Take an obvious example. According to Article II, Section 1 of the Constitution, a person must be “the age of thirty five years” before they are eligible to be President. When that was proposed and ratified, that was understood to mean a person must have been alive for thirty-five sets of the earth’s 365.25 day rotation around the sun before they are eligible to be President. No court would lawfully construe this to mean merely “someone of sufficient maturity and life experience, whether they are thirty five or not.”[T]hirty five” is not “alive” and subject to “evolution” by a judge convinced he or she knows better how to apply the “spirit” of the law to present circumstances. Thirty-five means thirty-five, and no one has the power to read it out of the Constitution accordingly. The age requirement may only be changed if a constitutional amendment is ratified to change it per Article V of the Constitution.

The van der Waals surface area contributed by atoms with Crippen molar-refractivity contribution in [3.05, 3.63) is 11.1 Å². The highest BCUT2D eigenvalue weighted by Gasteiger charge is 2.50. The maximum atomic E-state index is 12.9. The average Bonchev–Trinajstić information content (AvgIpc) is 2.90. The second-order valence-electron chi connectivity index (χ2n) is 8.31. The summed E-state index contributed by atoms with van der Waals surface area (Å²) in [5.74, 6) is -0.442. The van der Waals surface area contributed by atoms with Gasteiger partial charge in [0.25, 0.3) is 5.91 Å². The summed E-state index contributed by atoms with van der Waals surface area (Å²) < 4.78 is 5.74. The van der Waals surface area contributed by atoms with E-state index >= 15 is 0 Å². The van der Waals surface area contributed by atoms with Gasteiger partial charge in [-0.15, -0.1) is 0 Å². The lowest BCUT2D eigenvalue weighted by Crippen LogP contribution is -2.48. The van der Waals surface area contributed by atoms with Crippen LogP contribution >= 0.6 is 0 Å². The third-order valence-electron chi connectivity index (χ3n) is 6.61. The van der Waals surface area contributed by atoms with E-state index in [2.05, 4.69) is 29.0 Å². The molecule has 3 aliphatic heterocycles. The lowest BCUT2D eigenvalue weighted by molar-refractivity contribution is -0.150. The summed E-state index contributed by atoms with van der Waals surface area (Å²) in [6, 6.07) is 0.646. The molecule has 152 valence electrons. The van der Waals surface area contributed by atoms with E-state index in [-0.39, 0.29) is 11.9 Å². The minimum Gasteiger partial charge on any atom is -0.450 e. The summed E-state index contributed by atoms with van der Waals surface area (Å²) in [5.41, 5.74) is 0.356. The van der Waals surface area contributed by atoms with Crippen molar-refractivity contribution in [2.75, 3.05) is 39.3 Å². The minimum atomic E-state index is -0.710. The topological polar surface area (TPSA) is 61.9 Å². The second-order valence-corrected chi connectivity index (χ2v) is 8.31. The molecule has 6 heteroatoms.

This example is (hopefully!) unobjectionable. Apply that same logic to other provisions, however, and people of a certain ilk recoil. Take, for instance, the death penalty. The Fifth Amendment says that “[n]o person shall be held to answer for a capital . . . crime, unless on a presentment or indictment of a grand jury . . . .” In other words, a person may be subject to capital punishment provided a certain process is followed. Some, however, argue that the Eighth Amendment’s prohibition on “cruel and unusual punishments” should be interpreted nowadays to prohibit the death penalty (either de jure or de facto). Given the Fifth Amendment, however, the Constitution “clearly permits the death penalty to be imposed, and establishes beyond doubt that the death penalty is not one of the ‘cruel and unusual punishments’ prohibited by the Eighth Amendment.” For the death penalty to become unconstitutional, then, the document must be ratified to prohibit it. Until such time as that happens, the Federal Constitution allows for the punishment, and no court – being “an inferior and subordinate authority” to the Constitution that has no authority of its own to amend it – has the power to say otherwise.